If you’re like many dog parents, you may find it hard to believe your over-indulged pet who doesn’t have a care in the world gets stressed out. But it’s important to keep in mind that canine stressors are very different from human stressors, and studies show dogs can and often do experience stress.
Research also shows that stress can affect a dog’s health and longevity.
According to one study: There is evidence to suggest that the stress of living with a fear or anxiety disorder can have negative effects on health and lifespan in a domestic dog.
An example: When your dog is under stress, his body releases an excessive amount of norepinephrine, the fight or flight hormone which can alter gut bacteria and interfere with GI tract motility.
Next thing you know, your dog has diarrhea, which just adds to his stress level and yours, especially if he has an accident in the house. Some dogs primarily experience short-lived stress, but others deal with chronic stress.
The more you know about what triggers your pet’s stress, how he behaves when he feels stressed and what stress can do to his health, the better equipped you’ll be to identify the signs and take action to minimize or eliminate stressors.
According to the British Small Animal Veterinary Association (BSAVA) 2009 Manual of Canine and Feline Behavioural Medicine, there are 10 common signs of stress in dogs:
- Nose or lip licking.
- Reduced or absent appetite.
- Tail lowered or tucked.
- Ears pulled or pinned back.
- Cowering or crouched body posture or hiding.
- Trembling or shaking.
- Increased vocalizations -whining, howling or barking.
The same manual also lists the 10 most common stress triggers in dogs:
- Novelty – exposure to new items, new people, new animals, etc.
- Loud noises – fireworks, thunderstorms, etc.
- Changes in housing – moving to a new home, boarding, etc.
- Changes in household members – new baby, new pet, loss of pet or human, house-guests, etc.
- Changes in household routine – new job schedule, kids returning to school, holidays, etc.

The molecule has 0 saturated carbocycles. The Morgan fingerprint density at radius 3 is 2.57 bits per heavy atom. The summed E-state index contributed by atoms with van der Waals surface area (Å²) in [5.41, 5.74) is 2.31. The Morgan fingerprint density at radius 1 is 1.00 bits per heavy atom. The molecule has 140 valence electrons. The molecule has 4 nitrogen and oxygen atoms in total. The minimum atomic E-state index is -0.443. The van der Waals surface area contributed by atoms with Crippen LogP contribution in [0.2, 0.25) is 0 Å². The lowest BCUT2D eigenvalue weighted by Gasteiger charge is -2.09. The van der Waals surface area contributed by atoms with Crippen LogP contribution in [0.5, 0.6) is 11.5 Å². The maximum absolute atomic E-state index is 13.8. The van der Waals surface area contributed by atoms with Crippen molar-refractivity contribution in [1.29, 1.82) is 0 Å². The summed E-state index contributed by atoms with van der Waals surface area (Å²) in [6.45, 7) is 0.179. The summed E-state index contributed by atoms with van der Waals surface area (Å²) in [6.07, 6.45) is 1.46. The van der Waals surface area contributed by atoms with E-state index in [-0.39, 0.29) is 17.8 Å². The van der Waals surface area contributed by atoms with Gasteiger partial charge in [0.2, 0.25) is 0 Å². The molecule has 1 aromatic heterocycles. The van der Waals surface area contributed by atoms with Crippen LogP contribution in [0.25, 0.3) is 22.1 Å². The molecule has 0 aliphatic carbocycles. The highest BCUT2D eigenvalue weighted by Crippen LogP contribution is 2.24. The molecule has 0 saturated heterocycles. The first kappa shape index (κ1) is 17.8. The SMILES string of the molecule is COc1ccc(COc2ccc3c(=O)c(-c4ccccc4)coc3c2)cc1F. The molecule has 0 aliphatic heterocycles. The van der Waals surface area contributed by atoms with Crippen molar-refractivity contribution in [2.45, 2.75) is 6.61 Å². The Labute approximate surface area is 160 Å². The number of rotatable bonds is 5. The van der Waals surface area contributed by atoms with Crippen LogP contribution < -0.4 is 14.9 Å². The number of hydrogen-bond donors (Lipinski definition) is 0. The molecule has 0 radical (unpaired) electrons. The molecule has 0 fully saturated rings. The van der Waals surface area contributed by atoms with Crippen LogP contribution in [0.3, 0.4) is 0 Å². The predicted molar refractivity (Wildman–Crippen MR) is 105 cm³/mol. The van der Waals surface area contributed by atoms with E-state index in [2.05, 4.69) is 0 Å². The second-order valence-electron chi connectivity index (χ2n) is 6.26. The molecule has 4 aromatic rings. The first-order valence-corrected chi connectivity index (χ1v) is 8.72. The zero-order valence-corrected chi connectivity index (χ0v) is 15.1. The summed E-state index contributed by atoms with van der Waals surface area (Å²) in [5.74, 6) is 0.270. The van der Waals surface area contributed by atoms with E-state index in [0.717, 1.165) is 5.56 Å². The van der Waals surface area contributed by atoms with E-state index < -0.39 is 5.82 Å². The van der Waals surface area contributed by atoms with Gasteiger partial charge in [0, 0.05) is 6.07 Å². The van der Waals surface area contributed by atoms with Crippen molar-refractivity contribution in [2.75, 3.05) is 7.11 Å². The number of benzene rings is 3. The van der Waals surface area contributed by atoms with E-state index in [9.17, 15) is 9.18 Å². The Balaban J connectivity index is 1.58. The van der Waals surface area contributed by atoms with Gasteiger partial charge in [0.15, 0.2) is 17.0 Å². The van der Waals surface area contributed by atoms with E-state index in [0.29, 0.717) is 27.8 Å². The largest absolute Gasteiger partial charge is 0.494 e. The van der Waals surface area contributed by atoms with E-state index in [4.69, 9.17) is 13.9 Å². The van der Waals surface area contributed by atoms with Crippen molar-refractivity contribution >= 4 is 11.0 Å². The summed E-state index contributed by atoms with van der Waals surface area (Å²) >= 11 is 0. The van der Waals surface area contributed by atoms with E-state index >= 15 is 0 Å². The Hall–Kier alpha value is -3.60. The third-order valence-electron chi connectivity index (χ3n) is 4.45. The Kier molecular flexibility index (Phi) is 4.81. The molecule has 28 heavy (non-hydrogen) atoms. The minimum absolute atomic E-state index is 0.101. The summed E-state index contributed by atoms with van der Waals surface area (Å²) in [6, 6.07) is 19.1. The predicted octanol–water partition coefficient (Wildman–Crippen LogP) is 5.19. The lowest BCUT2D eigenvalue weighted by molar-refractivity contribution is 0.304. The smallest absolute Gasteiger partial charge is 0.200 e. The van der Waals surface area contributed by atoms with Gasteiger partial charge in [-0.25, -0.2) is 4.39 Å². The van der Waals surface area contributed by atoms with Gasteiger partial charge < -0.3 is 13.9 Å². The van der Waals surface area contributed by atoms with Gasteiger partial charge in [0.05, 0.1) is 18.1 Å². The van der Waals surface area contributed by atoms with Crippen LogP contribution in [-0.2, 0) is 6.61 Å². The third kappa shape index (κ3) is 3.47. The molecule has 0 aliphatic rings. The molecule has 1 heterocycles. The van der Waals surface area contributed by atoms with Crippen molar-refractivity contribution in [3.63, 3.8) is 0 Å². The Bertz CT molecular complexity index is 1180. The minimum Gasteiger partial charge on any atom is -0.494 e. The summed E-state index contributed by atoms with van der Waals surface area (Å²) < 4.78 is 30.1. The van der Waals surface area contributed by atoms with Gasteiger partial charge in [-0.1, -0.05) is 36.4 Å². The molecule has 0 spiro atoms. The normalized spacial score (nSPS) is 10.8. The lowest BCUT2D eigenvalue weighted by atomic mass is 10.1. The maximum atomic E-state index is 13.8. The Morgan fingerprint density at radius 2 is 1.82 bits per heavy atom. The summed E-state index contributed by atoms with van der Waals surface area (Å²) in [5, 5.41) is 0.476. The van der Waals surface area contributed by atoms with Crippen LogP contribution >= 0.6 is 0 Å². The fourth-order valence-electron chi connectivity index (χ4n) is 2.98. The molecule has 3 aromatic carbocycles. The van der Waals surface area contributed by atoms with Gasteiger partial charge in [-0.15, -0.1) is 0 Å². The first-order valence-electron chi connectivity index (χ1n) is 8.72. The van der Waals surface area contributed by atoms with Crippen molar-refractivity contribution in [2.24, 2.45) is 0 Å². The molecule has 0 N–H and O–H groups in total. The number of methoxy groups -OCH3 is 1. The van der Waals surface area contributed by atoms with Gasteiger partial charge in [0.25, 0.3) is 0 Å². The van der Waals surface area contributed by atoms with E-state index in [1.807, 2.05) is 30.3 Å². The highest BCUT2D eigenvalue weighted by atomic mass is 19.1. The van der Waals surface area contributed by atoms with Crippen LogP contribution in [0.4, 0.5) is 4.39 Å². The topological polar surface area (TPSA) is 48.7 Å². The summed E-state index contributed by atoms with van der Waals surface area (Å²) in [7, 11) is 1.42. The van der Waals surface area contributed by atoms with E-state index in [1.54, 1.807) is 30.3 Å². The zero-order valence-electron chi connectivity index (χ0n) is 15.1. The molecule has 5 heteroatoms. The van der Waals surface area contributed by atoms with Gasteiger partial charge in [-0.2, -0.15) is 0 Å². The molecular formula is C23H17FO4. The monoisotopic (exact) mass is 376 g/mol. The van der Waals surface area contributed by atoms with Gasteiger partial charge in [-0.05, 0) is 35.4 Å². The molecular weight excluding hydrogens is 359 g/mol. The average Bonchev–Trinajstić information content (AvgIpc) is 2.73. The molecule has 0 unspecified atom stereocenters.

- Punitive training methods – shock collars, yelling, hitting, etc.
- Invasion of personal space – disruption when resting, hugging, kissing, forcibly restraining, etc.
- Lack of outlets for normal breed behaviors – herding, running, retrieving, etc.
- Separation from human family members – separation anxiety, etc.
- Poor, strained relationships with other household members pets or humans, etc.
Some of the things that cause stress in dogs can be unavoidable, such as a move to a new home or a change in work schedules. However, as you can see from the above list, there are several triggers you can exert control over to minimize stress in your dog’s life.
- Replace punitive training with positive reinforcement behavior training.
- Make sure everyone in the household understands and respects your dog’s need for uninterrupted sleep and appropriate canine-friendly handling.
- Most dogs, especially working and sporting breeds, need much more exercise than they get, so a great place to start in reducing your pet’s stress is to increase her daily physical activity level.
- Dogs are social creatures who get lonely and bored when forced to stay alone for long stretches.
If there’s no one home during the day to keep your dog company, I recommend recruiting a friend or neighbor or hiring a dog walker to take him for a stroll around the block, at a minimum. An alternative is doggy daycare.